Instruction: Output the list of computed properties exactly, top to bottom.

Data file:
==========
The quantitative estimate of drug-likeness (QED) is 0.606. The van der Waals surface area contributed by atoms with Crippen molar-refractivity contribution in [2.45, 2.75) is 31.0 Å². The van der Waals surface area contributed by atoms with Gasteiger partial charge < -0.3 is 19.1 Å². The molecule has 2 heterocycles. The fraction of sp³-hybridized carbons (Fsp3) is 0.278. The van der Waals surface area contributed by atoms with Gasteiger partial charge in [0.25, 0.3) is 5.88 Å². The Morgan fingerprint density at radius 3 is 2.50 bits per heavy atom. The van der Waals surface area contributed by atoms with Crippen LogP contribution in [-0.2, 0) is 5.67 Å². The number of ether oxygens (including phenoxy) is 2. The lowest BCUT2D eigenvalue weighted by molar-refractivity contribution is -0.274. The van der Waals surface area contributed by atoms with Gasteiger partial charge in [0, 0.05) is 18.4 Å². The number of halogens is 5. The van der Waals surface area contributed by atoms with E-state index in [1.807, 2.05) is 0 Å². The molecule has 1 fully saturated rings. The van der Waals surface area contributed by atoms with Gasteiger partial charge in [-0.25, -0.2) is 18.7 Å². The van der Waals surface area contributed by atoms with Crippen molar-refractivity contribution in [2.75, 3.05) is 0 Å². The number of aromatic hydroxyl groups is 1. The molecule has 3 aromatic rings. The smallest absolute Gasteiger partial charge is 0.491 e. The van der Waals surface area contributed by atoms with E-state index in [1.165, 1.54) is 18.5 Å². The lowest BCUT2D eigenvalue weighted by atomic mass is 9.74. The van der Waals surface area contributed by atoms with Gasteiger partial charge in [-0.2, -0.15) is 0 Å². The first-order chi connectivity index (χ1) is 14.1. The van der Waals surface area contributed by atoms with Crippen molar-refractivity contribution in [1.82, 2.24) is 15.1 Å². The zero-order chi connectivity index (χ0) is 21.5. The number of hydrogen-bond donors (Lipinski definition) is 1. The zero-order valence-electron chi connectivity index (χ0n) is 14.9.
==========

The quantitative estimate of drug-likeness (QED) is 0.606. The van der Waals surface area contributed by atoms with Crippen molar-refractivity contribution in [2.45, 2.75) is 31.0 Å². The van der Waals surface area contributed by atoms with Gasteiger partial charge < -0.3 is 19.1 Å². The molecule has 2 heterocycles. The fraction of sp³-hybridized carbons (Fsp3) is 0.278. The van der Waals surface area contributed by atoms with Gasteiger partial charge in [0.25, 0.3) is 5.88 Å². The Morgan fingerprint density at radius 3 is 2.50 bits per heavy atom. The van der Waals surface area contributed by atoms with Crippen LogP contribution in [-0.2, 0) is 5.67 Å². The number of ether oxygens (including phenoxy) is 2. The lowest BCUT2D eigenvalue weighted by molar-refractivity contribution is -0.274. The van der Waals surface area contributed by atoms with Gasteiger partial charge in [0, 0.05) is 18.4 Å². The number of halogens is 5. The van der Waals surface area contributed by atoms with E-state index in [1.807, 2.05) is 0 Å². The molecule has 1 fully saturated rings. The van der Waals surface area contributed by atoms with Gasteiger partial charge in [-0.25, -0.2) is 18.7 Å². The van der Waals surface area contributed by atoms with Crippen molar-refractivity contribution in [2.75, 3.05) is 0 Å². The number of aromatic hydroxyl groups is 1. The molecule has 3 aromatic rings. The smallest absolute Gasteiger partial charge is 0.491 e. The van der Waals surface area contributed by atoms with E-state index in [1.165, 1.54) is 18.5 Å². The lowest BCUT2D eigenvalue weighted by atomic mass is 9.74. The van der Waals surface area contributed by atoms with Gasteiger partial charge in [-0.2, -0.15) is 0 Å². The first-order chi connectivity index (χ1) is 14.1. The van der Waals surface area contributed by atoms with Crippen molar-refractivity contribution in [1.82, 2.24) is 15.1 Å². The zero-order chi connectivity index (χ0) is 21.5. The number of hydrogen-bond donors (Lipinski definition) is 1. The zero-order valence-electron chi connectivity index (χ0n) is 14.9.